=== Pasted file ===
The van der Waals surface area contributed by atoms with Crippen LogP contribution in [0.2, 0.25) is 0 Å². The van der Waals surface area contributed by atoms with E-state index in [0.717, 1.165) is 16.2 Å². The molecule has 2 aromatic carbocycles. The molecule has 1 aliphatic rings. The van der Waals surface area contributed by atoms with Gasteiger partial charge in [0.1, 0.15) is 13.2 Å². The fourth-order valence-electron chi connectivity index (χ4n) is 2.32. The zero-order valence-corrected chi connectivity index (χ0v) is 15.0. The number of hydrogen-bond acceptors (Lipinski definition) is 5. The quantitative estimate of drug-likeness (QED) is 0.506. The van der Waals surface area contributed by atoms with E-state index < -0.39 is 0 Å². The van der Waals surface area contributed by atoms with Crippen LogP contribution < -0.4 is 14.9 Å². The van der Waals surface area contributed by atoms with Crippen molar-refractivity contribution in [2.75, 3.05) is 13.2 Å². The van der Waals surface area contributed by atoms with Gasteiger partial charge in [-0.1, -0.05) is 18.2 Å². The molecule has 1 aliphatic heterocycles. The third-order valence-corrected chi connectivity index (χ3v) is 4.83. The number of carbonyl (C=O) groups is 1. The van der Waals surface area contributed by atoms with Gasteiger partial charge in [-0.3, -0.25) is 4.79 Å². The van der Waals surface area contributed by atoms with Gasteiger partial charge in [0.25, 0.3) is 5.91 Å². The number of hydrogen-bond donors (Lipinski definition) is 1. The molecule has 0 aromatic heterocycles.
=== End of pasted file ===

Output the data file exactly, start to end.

The van der Waals surface area contributed by atoms with Crippen LogP contribution in [0.2, 0.25) is 0 Å². The van der Waals surface area contributed by atoms with E-state index in [0.717, 1.165) is 16.2 Å². The molecule has 2 aromatic carbocycles. The molecule has 1 aliphatic rings. The van der Waals surface area contributed by atoms with Gasteiger partial charge in [0.1, 0.15) is 13.2 Å². The fourth-order valence-electron chi connectivity index (χ4n) is 2.32. The zero-order valence-corrected chi connectivity index (χ0v) is 15.0. The number of hydrogen-bond acceptors (Lipinski definition) is 5. The quantitative estimate of drug-likeness (QED) is 0.506. The van der Waals surface area contributed by atoms with E-state index < -0.39 is 0 Å². The van der Waals surface area contributed by atoms with Crippen LogP contribution < -0.4 is 14.9 Å². The van der Waals surface area contributed by atoms with Crippen molar-refractivity contribution in [2.75, 3.05) is 13.2 Å². The van der Waals surface area contributed by atoms with Gasteiger partial charge in [-0.1, -0.05) is 18.2 Å². The molecule has 1 aliphatic heterocycles. The third-order valence-corrected chi connectivity index (χ3v) is 4.83. The number of carbonyl (C=O) groups is 1. The van der Waals surface area contributed by atoms with Gasteiger partial charge in [-0.3, -0.25) is 4.79 Å². The van der Waals surface area contributed by atoms with Gasteiger partial charge in [0.25, 0.3) is 5.91 Å². The number of hydrogen-bond donors (Lipinski definition) is 1. The molecule has 0 aromatic heterocycles.